Message Queue (MQ)
A Message Queue (MQ) is an asynchronous service-to-service communication protocol used in microservices architectures. In MQ, messages are queued until they are processed and deleted. Each message is processed only once. In addition, MQs can be used to decouple heavyweight processing, buffering, and batch work.
Apache Kafka was originally developed at Linkedin as a stream processing platform before being open-sourced and gaining large external demand. Later, the Kafka project was handled by the Apache Software Foundation. Today, Apache Kafka is widely known as an open-source message broker and a distributed data storage platform written in Scala.
It provides services in a distributed, highly scalable, elastic, fault-tolerant, and secure manner. Options are available to self manage your kafka environments or fully managed services offered by vendors. It can be deployed on bare-metal hardware, virtual machines, and containers in on-premise as well as cloud environments.
IBM MQ is a messaging middleware that integrates various business applications and data across multiple platforms faster and easier. It provides enterprise-grade messaging capabilities with a proven record for expertly and securely moving data. Indeed, apps can communicate with the aid of IBM MQ. By transmitting message data via messaging queues, IBM MQ makes exchanging information easier for applications, services, systems, and files. This dramatically simplifies the process of developing and maintaining business applications.
Additionally, IBM MQ fits into several environments, such as on-premise, cloud, and hybrid cloud deployments, and is compatible with a broad range of computing systems. It also offers a global messaging backbone with a service-oriented architecture (SOA).
Initial set up for both IBM MQ & Kafka is straightforward and has good documentation & community support
Pull based communication is used in Kafka where receiving system send a message request to producing system. IBM MQ utilizes push based communication where it pushes the message to the queue where any receiver can consume at the same time from multiple systems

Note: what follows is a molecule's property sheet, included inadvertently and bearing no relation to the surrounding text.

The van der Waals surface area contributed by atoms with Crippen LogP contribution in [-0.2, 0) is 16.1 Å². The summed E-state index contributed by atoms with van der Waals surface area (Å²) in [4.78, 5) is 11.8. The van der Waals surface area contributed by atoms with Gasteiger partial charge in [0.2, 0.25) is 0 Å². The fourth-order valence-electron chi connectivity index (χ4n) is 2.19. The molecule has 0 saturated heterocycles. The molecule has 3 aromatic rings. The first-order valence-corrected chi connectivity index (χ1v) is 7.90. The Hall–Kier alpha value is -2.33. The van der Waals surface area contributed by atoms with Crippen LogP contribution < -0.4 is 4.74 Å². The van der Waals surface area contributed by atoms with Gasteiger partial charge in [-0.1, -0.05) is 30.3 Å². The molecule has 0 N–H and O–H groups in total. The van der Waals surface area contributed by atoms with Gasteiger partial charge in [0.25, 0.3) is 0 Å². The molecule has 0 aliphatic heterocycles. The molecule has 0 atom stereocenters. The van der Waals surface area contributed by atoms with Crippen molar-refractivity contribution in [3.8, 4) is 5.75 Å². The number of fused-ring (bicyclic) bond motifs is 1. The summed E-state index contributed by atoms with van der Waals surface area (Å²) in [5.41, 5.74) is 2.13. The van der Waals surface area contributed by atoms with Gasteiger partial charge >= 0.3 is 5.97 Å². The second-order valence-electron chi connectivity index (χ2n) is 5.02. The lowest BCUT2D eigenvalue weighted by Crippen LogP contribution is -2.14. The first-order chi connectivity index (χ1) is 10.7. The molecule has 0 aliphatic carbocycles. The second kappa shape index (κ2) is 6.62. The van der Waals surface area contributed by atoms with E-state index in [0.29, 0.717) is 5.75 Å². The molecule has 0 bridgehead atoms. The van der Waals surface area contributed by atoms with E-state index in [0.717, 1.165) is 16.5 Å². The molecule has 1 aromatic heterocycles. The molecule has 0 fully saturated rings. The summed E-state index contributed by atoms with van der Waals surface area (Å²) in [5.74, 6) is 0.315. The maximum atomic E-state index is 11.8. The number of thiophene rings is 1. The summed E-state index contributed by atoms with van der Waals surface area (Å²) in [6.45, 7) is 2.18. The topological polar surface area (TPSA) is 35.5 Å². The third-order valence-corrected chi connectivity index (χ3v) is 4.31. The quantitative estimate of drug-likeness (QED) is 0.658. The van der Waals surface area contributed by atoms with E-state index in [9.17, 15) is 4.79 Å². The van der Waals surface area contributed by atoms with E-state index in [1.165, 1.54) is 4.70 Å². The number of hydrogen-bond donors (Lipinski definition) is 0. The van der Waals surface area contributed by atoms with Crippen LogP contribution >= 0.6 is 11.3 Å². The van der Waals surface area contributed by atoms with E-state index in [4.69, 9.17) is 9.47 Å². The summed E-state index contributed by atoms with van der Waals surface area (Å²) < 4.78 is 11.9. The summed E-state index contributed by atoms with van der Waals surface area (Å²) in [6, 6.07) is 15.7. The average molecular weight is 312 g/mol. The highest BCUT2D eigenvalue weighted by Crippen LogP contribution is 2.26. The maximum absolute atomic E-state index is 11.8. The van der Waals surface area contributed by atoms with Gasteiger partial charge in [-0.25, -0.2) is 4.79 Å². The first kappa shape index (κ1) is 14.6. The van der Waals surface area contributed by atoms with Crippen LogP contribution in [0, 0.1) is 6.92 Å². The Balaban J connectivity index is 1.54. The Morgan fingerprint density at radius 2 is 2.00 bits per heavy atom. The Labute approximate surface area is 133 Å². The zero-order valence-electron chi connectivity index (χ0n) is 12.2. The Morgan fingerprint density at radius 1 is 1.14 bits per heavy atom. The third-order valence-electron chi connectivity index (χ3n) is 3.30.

Kafka is an open-source solution. IBM MQ is a paid platform. IBM MQs has good customer support. Kafka on the other hand provides paid assistance based on subscription system but there is good open-source community as it is fairly popular messaging solutions
IBM MQ offers a range of advanced capabilities such as enhanced granular security and message simplification capability while Apache Kafka do not. However, both provide superior security features to build data sensitive, mission critical applications
In Apache Kafka, messages are not erased once the receiving system has read them. Hence, it is easier to log events
- Both Kafka and MQ can be horizontally scaled. But Kafka is more scalable with the number of consumers as it uses the single log file for all consumers
- IBM MQ is suited for applications which require high reliability and do not tolerate message loss where as Kafka is suited for applications which requires high throughput
- Apache Kafka can get a message from one system to it’s receiver quickly compared to traditional message queue tools, but each receiver must make a request for the message, rather than the producing system placing the message into an accessible queue. Additionally, while Apache Kafka can be used to log events and scales well, it doesn’t include as many granular features for security and message simplification.